In Roughing It, Mark Twain recounts the story of Dick Baker's gray cat, Tom Quartz, who one day fell asleep inside a mine and was blown sky-high when the miners set off a charge. He miraculously survived the blast but as the result he, quite understandably, developed an fervent prejudice against quartz mining.

The celebrated storyteller vividly described Tom Quartz's indignation and wounded pride in the following memorable passage:

"Well sir, it warn't no use to try to apologize -- we couldn't say a word. He took a sort of a disgusted look at hisself, 'n' then he looked at us -- an' it was just exactly the same as if he had said -- 'Gents, maybe you think it's smart to take advantage of a cat that ain't had no experience of quartz minin', but I think different' -- an' then he turned on his heel 'n' marched off home without ever saying another word."


Along about the time that Autumn's misadventures were coming to a joyous conclusion, Callie's were just beginning and they, too, involved discarded furniture. The only differences were that Callie had become trapped inside a couch as opposed to a box-spring and she wound up in a new home as opposed to the city dump.

Her troubles began on February 19th when her owner, Spokane resident Bob Killion, donated a couch to the Value Village thrift store. On February 25th, Vicky Mendenhall purchased the couch for $27 and took it home to her house on North Madison Street.

She and other family members immediately heard meowing but were unable to locate the source and consequently mistakenly concluded that it was coming from underneath the house. Finally on March 10th, her boyfriend, Christ Mund, felt something stir against the back of his legs from inside the sofa and when he investigated he discovered Callie.

He next cut a hole in the upholstery and freed her. (See photo above.) That does not, however, explain how she got inside the couch in the first place.

Just as it was Autumn's good fortune to be rescued by an animal lover, it just so happened that Mendenhall is not only a cat-lover but also works for Spokanimal C.A.R.E. She accordingly took Callie to work with her where she prevailed upon a veterinarian to examine her.

Other than being famished and dehydrated as the result of going nineteen days without sustenance, the cat was in remarkably good shape. (See photo directly above of her with Mendenhall.)

Mendenhall then contacted Value Village but management promptly revealed itself to be every bit as out to lunch on this subject as Haynes was when queried about Autumn. The tunnel vision exhibited by both firms is most likely attributable to their being run by bean counters. At her wit's end, Mendenhall turned to the local media for help.

A local television station did a feature on Callie's plight which was seen by an acquaintance of Killion's who in turn relayed the good news to him. He thus was able to reclaim his cat on March 12th.

"It was one of the most joyous things ever to happen to me except for the birth of (my) children and marriage," he told the CBC's As It Happens on March 16th. (See "Couch Cat.") "It's a miracle. I can't describe the joy."

Diagnosed with a brain tumor in 2001 and given only eighteen months in which to live, the former master sergeant with the United States Air Force is well-acquainted with miracles. Even more illuminating, he credits Callie along with his other resident feline, Tiger, and his Pomeranian, Lola, with helping to save his life.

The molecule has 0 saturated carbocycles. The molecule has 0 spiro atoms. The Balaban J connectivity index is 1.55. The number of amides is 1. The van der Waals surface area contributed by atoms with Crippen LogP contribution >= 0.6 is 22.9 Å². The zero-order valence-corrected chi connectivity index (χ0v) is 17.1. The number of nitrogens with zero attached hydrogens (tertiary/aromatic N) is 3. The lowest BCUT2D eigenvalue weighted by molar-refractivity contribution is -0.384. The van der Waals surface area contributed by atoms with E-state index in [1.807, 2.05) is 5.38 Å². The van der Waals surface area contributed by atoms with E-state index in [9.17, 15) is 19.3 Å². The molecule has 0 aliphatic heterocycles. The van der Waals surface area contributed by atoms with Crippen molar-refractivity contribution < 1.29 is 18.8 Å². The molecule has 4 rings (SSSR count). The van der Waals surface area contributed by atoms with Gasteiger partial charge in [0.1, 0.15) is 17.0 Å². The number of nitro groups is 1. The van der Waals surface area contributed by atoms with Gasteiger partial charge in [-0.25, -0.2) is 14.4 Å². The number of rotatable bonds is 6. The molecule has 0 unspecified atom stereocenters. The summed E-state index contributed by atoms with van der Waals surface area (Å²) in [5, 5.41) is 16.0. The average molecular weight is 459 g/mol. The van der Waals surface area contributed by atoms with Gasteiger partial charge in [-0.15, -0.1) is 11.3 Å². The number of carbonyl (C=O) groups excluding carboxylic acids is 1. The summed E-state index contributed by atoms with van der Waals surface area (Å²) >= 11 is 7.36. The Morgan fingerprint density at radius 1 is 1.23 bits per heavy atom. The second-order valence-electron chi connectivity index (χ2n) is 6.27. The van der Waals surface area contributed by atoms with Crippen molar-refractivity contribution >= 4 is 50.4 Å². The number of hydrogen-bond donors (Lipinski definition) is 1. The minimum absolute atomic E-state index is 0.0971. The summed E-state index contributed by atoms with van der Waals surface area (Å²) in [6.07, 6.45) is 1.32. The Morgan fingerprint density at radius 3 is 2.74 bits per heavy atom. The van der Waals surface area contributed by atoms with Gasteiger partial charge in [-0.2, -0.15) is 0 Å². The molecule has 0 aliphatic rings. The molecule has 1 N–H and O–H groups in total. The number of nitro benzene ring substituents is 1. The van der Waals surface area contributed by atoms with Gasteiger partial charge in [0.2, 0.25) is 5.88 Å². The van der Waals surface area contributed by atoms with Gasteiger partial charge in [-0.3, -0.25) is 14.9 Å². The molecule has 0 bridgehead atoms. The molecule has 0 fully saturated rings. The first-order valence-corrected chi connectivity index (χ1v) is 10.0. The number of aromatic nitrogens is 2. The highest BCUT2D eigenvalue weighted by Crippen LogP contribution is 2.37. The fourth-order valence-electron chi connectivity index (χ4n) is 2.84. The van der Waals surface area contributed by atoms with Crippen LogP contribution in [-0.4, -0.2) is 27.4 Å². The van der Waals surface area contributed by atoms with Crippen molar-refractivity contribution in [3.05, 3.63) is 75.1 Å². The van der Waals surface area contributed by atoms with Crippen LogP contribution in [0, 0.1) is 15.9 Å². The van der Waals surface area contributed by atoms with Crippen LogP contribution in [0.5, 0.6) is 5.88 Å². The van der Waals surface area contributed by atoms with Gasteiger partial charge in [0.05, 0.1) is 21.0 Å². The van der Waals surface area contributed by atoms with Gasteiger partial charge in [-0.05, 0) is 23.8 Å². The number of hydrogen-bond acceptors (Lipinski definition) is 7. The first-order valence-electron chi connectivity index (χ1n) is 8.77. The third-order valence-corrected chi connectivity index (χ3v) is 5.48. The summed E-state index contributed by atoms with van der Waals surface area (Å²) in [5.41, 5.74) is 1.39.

Cats are legendary for cheating death and their narrow escapes are fodder for the tabloids. None of that substantially alters the sobering reality that for every lionized survivor hundreds more die in obscurity.

Much more importantly, cats such as Autumn and Callie need not have suffered if only their guardians had acted more responsibly. Because of their diminutiveness and penchant for hiding, the movement of all individuals, animals, and objects in and out of their environments must be treated as potential hazards.

Moving vans and even packages sent through the post can place cats in jeopardy. (See Cat Defender posts of November 6, 2007 and July 21, 2008 entitled, respectively, "Trapped in a Moving Van for Five Days, Texas Cat Named Neo Is Finally Freed in Colorado" and "Janosch Survives Being Sent Through the Post from Bayern to the Rhineland.")

Home repairs present their own set of dangers. (See Cat Defender posts of September 8, 2008 and August 4, 2008 entitled, respectively, "Bonny Is Rescued at the Last Minute after Spending Seven Weeks Entombed Underneath a Bathtub" and "Brooklyn Man Gets Locked Up in a Nuthouse and Then Loses Digs, Job, and Honey All for Attempting to Save His Friend's Cat, Rumi.")

Outdoor storage sheds easily can be transformed into tombs if owners get careless. (See Cat Defender post of January 23, 2008 entitled "Emmy Survives Being Locked in an Outdoor Storage Shed for Nine Weeks Without Either Food or Water.")

It is, however, conventional modes of transportation that take the heaviest toll on cats. For example, cats can wind up stranded hundreds of miles from home simply by getting trapped inside delivery trucks. (See Cat Defender posts of December 12, 2007 and August 18, 2008 entitled, respectively, "Bored with Conditions at Home, Carlsberg Stows Away on a Beer Lorry for the Adventure of a Lifetime" and "Ronaldo Escapes Death after Retailer Coughs Up the Exorbitant Bounty That Quarantine Officials Had Placed on His Head.")

Cats even have been known to climb aboard freight trains. (See Cat Defender post of June 7, 2007 entitled "Rascal Hops a Freight Train in South Bend and Unwittingly Winds Up in Chattanooga.")